Review of “If the Creek Don’t Rise” by Leah Weiss

This story is set in 1970 in Baines Creek, a fictional mountain settlement in Appalachia. This is a place of “catastrophic poverty,” an isolated community, as newcomer Kate Shaw observes: “a parallel existence, backward from the civilized world that has morphed into the modern day, leaving these people behind.”

Kate has come at the request of Preacher Eli Perkins, who is seeking a teacher for Baines Creek. Many in the community (not just the children) cannot read or write. Kate leaves her relatively comfortable life in Asheville because she was “looking for a place to matter.” She finds it in this troubled community.

She is greeted upon her arrival by two of the residents who typify many in Baines Creek. One is Sadie Blue, ignorant but good-hearted, and as the story begins, newly married to Roy Tupkin, who beats her almost every day, for no reason she can discern: “I figure Roy don’t need a reason no more.”

The other is Prudence Perkins, Preacher Eli’s sister, bitter and addled with hate, resentment, and jealousy. Prudence finds anyone else’s happiness anathema to her, and does what she can to ruin it.

Some of the good women of the town try to look after Sadie, knowing she is in danger by being with Roy. Sadie’s gran, Gladys, won’t help: Gladys had a husband who beat her, and can’t bear seeing a reminder of that with Sadie. Gran’s best friend Marris was lucky in her own marriage, but fears both for Sadie and Gladys. She tries to get Gladys to understand her rage at Sadie.

Sadie finds occasional refuge at Kate’s cottage, where Kate, along with her neighbor Birdie, “midwife, medicine woman, and storywriter for these parts,” help to care for Sadie after she is beaten.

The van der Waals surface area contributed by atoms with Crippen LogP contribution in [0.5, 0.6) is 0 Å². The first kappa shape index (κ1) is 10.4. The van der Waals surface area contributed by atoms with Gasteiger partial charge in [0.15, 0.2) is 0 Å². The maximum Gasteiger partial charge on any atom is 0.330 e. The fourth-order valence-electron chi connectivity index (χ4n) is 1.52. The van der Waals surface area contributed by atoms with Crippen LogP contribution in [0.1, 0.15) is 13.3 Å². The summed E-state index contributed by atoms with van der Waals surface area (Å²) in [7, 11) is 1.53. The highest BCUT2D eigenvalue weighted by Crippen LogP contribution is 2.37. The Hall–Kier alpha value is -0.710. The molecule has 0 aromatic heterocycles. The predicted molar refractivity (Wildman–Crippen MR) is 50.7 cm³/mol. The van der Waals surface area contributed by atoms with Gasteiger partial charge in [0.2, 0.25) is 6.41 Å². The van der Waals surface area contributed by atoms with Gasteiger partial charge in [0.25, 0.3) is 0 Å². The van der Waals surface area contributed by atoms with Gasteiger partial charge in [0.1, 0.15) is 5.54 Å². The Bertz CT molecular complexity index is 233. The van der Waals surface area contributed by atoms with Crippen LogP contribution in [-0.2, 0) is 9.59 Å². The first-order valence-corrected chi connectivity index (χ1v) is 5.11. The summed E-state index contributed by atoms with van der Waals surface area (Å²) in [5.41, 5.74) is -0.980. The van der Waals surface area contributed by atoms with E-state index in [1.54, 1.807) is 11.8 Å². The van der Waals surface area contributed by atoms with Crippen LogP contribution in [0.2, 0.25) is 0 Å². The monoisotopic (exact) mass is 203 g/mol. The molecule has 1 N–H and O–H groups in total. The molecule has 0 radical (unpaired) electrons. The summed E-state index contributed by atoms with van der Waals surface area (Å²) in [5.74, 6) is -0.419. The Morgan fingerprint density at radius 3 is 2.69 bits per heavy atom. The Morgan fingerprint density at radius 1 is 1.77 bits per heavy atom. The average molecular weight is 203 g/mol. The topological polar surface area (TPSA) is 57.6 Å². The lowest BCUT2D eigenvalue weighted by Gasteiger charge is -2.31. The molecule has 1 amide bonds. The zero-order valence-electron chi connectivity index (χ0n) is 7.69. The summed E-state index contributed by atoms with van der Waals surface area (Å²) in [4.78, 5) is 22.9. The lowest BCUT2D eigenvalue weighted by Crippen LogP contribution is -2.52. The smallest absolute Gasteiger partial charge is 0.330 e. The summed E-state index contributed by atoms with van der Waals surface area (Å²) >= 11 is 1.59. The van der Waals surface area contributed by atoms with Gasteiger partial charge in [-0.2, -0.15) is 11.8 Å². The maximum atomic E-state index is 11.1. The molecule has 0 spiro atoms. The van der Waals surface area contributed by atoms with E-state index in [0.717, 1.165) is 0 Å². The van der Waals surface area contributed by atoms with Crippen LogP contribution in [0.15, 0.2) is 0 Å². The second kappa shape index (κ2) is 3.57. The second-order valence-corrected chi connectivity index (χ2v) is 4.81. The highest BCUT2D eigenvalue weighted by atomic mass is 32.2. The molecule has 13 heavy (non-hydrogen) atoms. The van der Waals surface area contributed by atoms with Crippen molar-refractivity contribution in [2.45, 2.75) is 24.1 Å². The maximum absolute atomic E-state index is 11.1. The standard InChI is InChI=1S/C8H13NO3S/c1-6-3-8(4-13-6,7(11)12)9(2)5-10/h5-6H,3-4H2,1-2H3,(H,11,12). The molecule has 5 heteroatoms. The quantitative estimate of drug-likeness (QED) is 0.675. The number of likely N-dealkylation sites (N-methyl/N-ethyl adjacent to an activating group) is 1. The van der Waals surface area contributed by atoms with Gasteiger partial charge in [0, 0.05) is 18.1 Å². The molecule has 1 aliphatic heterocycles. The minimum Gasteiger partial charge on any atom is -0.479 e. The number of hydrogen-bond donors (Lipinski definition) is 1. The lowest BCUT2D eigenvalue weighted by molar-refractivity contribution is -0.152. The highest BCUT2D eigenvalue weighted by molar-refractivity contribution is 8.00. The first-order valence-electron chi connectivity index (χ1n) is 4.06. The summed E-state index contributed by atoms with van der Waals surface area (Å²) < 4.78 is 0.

Appalachia: some of the most beautiful land in the nation, and the greatest poverty

Tensions mount as the beatings increase in frequency, and as Prudence decides to get rid of Kate. Prudence is incensed because her brother Eli likes talking to Kate, a situation which threatens to take his attention away from her. There is also a girl missing from a neighboring area, who, it was rumored, was the latest obsession of Roy Tupkin. Is she even still alive?

Meanwhile, after two and half months being legally wedded to Roy, Sadie vows that “Roy beat up on me for the last time and don’t even know it.” Roy and his best friend Billy go hunting, and while they are gone, Sadie contemplates spiking his private stash of moonshine with poison. She doesn’t like the idea of killing someone, and prays:

“Sweet Jesus, help me. I promise to be good after this. All I want is to not get beat up. Find my special life. Life up to my potential. Read by myself. Kill Roy Tupkin.” She tells her cat “We won’t live scared. Won’t watch for the kick of that man’s boot. . . . Oh, merciful Lord, please make my plan work.”

But events turned out much differently than Sadie anticipated. And now she has to make a choice.

Evaluation: A book about poverty, despair, and women stuck in marriages in which they get beaten regularly isn’t exactly a happy experience, but this is a good story, and the ending is both surprising and rewarding.

Rating: 3.5/5

Published by Sourcebooks Landmark, an imprint of Sourcebooks, 2017


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4 Responses to Review of “If the Creek Don’t Rise” by Leah Weiss

  1. BermudaOnion says:

    That sounds sad but worth reading. The author will be here soon but I’m not sure I’ll make it to her event.

  2. Beth F says:

    I really hope I get to this one.

  3. I think it sounds too sad for me. Domestic abuse is an abhorrent thing, insidious and all over.

  4. Oof, this sounds rough. I might give it a miss.

    ALSO: I recently learned that there’s a field of thought saying that “God willing and the Creek don’t rise” originated with a white ?governor?something? government official, anyway, who was in the South to keep an eye on Indian tribes, including the Creek. So there’s an idea that the expression doesn’t refer to a creek rising, but rather to a Creek uprising. Interesting, no? (IDK if that’s really true.)

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